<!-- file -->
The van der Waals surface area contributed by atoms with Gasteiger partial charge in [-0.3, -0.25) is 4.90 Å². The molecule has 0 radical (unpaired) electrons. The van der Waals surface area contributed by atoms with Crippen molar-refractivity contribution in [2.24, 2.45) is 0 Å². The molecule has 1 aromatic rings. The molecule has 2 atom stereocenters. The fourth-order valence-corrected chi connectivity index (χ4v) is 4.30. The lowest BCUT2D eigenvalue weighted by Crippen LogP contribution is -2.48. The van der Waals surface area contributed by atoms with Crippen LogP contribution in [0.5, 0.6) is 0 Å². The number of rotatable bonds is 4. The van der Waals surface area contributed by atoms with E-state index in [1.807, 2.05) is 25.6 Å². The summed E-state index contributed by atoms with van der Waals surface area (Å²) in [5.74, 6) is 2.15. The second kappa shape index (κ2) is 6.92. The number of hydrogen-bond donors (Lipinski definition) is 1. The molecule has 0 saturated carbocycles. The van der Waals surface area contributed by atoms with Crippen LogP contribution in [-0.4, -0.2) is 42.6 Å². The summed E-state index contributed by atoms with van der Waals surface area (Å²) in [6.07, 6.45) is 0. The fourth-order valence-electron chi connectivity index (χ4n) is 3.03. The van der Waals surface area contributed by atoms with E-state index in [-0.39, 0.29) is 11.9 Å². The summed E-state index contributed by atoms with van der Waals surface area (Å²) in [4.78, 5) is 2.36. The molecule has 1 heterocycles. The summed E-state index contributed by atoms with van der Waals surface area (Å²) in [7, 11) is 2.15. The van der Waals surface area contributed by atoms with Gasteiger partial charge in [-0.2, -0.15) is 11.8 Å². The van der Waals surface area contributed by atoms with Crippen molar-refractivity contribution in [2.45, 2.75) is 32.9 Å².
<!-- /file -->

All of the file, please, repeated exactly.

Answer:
The van der Waals surface area contributed by atoms with Gasteiger partial charge in [-0.3, -0.25) is 4.90 Å². The molecule has 0 radical (unpaired) electrons. The van der Waals surface area contributed by atoms with Crippen molar-refractivity contribution in [2.24, 2.45) is 0 Å². The molecule has 1 aromatic rings. The molecule has 2 atom stereocenters. The fourth-order valence-corrected chi connectivity index (χ4v) is 4.30. The lowest BCUT2D eigenvalue weighted by Crippen LogP contribution is -2.48. The van der Waals surface area contributed by atoms with Crippen LogP contribution in [0.5, 0.6) is 0 Å². The number of rotatable bonds is 4. The van der Waals surface area contributed by atoms with E-state index in [1.807, 2.05) is 25.6 Å². The summed E-state index contributed by atoms with van der Waals surface area (Å²) in [5.74, 6) is 2.15. The second kappa shape index (κ2) is 6.92. The number of hydrogen-bond donors (Lipinski definition) is 1. The molecule has 0 saturated carbocycles. The van der Waals surface area contributed by atoms with Crippen LogP contribution in [-0.4, -0.2) is 42.6 Å². The summed E-state index contributed by atoms with van der Waals surface area (Å²) in [6.07, 6.45) is 0. The fourth-order valence-electron chi connectivity index (χ4n) is 3.03. The van der Waals surface area contributed by atoms with E-state index in [-0.39, 0.29) is 11.9 Å². The summed E-state index contributed by atoms with van der Waals surface area (Å²) in [4.78, 5) is 2.36. The molecule has 1 heterocycles. The summed E-state index contributed by atoms with van der Waals surface area (Å²) in [7, 11) is 2.15. The van der Waals surface area contributed by atoms with Gasteiger partial charge in [-0.2, -0.15) is 11.8 Å². The van der Waals surface area contributed by atoms with Crippen molar-refractivity contribution in [2.45, 2.75) is 32.9 Å².